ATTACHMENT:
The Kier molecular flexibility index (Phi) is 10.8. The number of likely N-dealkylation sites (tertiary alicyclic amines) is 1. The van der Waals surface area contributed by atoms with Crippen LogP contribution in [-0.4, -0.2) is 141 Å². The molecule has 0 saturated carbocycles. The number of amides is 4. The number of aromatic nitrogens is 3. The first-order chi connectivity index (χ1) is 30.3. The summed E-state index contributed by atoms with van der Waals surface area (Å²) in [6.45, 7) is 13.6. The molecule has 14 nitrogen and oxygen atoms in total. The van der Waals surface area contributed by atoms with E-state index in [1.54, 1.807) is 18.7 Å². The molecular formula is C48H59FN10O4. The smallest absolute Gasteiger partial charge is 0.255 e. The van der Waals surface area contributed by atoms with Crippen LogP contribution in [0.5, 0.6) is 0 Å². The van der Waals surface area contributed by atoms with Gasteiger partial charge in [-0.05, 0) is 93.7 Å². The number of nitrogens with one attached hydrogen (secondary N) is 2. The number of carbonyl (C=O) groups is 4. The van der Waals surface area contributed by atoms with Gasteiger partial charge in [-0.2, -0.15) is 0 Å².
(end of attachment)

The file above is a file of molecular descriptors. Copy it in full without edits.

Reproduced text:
The Kier molecular flexibility index (Phi) is 10.8. The number of likely N-dealkylation sites (tertiary alicyclic amines) is 1. The van der Waals surface area contributed by atoms with Crippen LogP contribution in [-0.4, -0.2) is 141 Å². The molecule has 0 saturated carbocycles. The number of amides is 4. The number of aromatic nitrogens is 3. The first-order chi connectivity index (χ1) is 30.3. The summed E-state index contributed by atoms with van der Waals surface area (Å²) in [6.45, 7) is 13.6. The molecule has 14 nitrogen and oxygen atoms in total. The van der Waals surface area contributed by atoms with E-state index in [1.54, 1.807) is 18.7 Å². The molecular formula is C48H59FN10O4. The smallest absolute Gasteiger partial charge is 0.255 e. The van der Waals surface area contributed by atoms with Crippen LogP contribution in [0.5, 0.6) is 0 Å². The van der Waals surface area contributed by atoms with Gasteiger partial charge in [-0.05, 0) is 93.7 Å². The number of nitrogens with one attached hydrogen (secondary N) is 2. The number of carbonyl (C=O) groups is 4. The van der Waals surface area contributed by atoms with Gasteiger partial charge in [-0.2, -0.15) is 0 Å².